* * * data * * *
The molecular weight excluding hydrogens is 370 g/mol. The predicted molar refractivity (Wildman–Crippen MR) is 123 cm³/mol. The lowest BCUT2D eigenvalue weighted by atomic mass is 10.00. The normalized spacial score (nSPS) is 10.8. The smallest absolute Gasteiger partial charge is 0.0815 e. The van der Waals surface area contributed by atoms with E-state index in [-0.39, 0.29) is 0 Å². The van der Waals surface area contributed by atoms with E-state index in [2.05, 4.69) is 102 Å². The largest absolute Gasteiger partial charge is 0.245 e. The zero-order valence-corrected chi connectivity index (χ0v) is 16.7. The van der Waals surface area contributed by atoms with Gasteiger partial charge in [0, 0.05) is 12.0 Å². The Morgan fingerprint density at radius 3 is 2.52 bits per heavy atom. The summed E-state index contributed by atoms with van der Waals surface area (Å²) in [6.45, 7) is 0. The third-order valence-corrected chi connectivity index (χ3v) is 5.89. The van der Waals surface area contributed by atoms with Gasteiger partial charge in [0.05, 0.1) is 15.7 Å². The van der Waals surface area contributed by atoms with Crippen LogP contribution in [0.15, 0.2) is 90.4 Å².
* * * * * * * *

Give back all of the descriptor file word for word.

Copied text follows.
The molecular weight excluding hydrogens is 370 g/mol. The predicted molar refractivity (Wildman–Crippen MR) is 123 cm³/mol. The lowest BCUT2D eigenvalue weighted by atomic mass is 10.00. The normalized spacial score (nSPS) is 10.8. The smallest absolute Gasteiger partial charge is 0.0815 e. The van der Waals surface area contributed by atoms with E-state index in [-0.39, 0.29) is 0 Å². The van der Waals surface area contributed by atoms with E-state index in [2.05, 4.69) is 102 Å². The largest absolute Gasteiger partial charge is 0.245 e. The zero-order valence-corrected chi connectivity index (χ0v) is 16.7. The van der Waals surface area contributed by atoms with Gasteiger partial charge in [0, 0.05) is 12.0 Å². The Morgan fingerprint density at radius 3 is 2.52 bits per heavy atom. The summed E-state index contributed by atoms with van der Waals surface area (Å²) in [6.45, 7) is 0. The third-order valence-corrected chi connectivity index (χ3v) is 5.89. The van der Waals surface area contributed by atoms with Gasteiger partial charge in [0.05, 0.1) is 15.7 Å². The van der Waals surface area contributed by atoms with Crippen LogP contribution in [0.15, 0.2) is 90.4 Å².